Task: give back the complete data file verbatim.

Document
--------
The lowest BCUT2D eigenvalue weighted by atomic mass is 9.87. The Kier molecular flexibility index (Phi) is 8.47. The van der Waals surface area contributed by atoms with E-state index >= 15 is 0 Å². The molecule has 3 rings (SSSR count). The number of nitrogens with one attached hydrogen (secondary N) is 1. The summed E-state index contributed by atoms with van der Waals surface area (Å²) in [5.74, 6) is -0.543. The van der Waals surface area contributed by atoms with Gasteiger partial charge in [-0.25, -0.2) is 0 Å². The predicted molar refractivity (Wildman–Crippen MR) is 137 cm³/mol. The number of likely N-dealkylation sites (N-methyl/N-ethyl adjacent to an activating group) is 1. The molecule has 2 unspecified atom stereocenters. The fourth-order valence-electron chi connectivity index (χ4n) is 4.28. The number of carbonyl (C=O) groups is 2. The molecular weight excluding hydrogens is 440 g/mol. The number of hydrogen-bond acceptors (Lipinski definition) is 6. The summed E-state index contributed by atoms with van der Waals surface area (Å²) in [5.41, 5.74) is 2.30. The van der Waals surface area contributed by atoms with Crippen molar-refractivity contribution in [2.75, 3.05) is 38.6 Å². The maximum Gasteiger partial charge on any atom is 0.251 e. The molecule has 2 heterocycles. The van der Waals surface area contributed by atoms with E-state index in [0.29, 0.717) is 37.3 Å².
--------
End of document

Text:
The lowest BCUT2D eigenvalue weighted by atomic mass is 9.87. The Kier molecular flexibility index (Phi) is 8.47. The van der Waals surface area contributed by atoms with E-state index >= 15 is 0 Å². The molecule has 3 rings (SSSR count). The number of nitrogens with one attached hydrogen (secondary N) is 1. The summed E-state index contributed by atoms with van der Waals surface area (Å²) in [5.74, 6) is -0.543. The van der Waals surface area contributed by atoms with Gasteiger partial charge in [-0.25, -0.2) is 0 Å². The predicted molar refractivity (Wildman–Crippen MR) is 137 cm³/mol. The number of likely N-dealkylation sites (N-methyl/N-ethyl adjacent to an activating group) is 1. The molecule has 2 unspecified atom stereocenters. The fourth-order valence-electron chi connectivity index (χ4n) is 4.28. The number of carbonyl (C=O) groups is 2. The molecular weight excluding hydrogens is 440 g/mol. The number of hydrogen-bond acceptors (Lipinski definition) is 6. The summed E-state index contributed by atoms with van der Waals surface area (Å²) in [5.41, 5.74) is 2.30. The van der Waals surface area contributed by atoms with Crippen molar-refractivity contribution in [2.75, 3.05) is 38.6 Å². The maximum Gasteiger partial charge on any atom is 0.251 e. The molecule has 2 heterocycles. The van der Waals surface area contributed by atoms with E-state index in [0.29, 0.717) is 37.3 Å².